A simple Lambda Calculus Interpreter, using call-by-name semantics. The language is pretty much Church’s simple untyped lambda calculus, the only concession for usefulness is the addition of numbers.
The LispkitLISP Compiler is written in SECD byte-codes. It takes a LISP source file and compiles it into SECD byte-codes. The SECD virtual machine is used to execute both the compiler and the compiled programs.
Skij is a Scheme interpreter written in Java. Its strong points in comparision with other existing Scheme-in-Java implementations are its small size and its facilities for manipulating Java objects and controlling the Java environment. Skij includes extensions to Scheme that permit fully interactive dynamic invocation of methods on arbitrary Java objects; interfaces to threads and synchronization; and support for writing UI event callbacks in Scheme.Skij was designed to bring the hands-on interactive feel of Lisp programming to the Java environment, and its primary use is as a debugging, exploration, and scripting tool. It can also be used for application development where speed is not critical.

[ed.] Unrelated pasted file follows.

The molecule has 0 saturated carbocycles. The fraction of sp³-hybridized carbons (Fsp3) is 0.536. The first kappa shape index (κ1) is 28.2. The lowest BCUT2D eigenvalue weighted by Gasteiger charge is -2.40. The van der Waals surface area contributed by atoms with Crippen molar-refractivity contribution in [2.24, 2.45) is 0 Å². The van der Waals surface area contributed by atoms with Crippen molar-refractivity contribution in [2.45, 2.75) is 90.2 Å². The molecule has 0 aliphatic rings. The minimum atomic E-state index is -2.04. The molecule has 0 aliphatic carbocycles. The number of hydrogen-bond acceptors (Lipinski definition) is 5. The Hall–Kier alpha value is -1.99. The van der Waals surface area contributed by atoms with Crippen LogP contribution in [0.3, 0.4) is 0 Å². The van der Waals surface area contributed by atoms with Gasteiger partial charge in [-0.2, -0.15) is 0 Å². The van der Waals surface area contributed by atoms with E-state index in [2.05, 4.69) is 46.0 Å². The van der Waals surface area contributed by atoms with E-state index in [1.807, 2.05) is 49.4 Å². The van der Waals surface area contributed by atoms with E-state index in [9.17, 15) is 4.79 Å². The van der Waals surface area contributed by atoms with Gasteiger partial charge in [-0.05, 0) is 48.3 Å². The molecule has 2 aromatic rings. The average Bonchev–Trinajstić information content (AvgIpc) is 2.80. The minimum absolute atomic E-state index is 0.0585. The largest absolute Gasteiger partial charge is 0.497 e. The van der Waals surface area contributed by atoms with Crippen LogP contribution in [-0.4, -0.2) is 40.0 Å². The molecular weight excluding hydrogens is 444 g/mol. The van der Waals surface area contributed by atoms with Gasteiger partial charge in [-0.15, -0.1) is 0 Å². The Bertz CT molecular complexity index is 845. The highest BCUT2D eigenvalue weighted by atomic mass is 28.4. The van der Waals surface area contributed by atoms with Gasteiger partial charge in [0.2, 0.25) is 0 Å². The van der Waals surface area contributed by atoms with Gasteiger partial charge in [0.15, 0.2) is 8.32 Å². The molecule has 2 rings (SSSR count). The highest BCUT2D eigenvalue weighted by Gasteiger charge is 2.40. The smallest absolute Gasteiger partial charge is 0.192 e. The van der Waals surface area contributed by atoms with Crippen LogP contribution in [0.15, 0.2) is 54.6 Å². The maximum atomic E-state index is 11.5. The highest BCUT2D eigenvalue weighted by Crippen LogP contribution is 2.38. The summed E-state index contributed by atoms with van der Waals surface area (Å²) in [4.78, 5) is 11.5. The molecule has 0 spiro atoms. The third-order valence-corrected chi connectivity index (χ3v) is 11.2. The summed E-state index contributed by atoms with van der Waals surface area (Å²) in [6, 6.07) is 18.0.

JScheme is a hybrid language formed by combining the core syntax of Scheme with the objects, methods, and lexical structure of Java.
webLISP is an experimental Implementation of reflective functional Programming. It contains a very simple Lexer and Parser for a lambda-calculus language in lisp-syntax. The Lambda terms are compiled to variablefree Combinator Graphs. The virtual Graph-Reduction-Machine that reduces the Combinator-graph distinguishes between strict and non-strict operations. Strict operations have to be evaluated even if we obey lazy evaluation and can thus be evaluated in parallel to the main computation. The parallel computations are added to a global task pool, which is maintained by a stochastic scheduler. In addition to this basic implemenation a special Combinator P is introduced which performs an asyncronous parallelism of two given applications.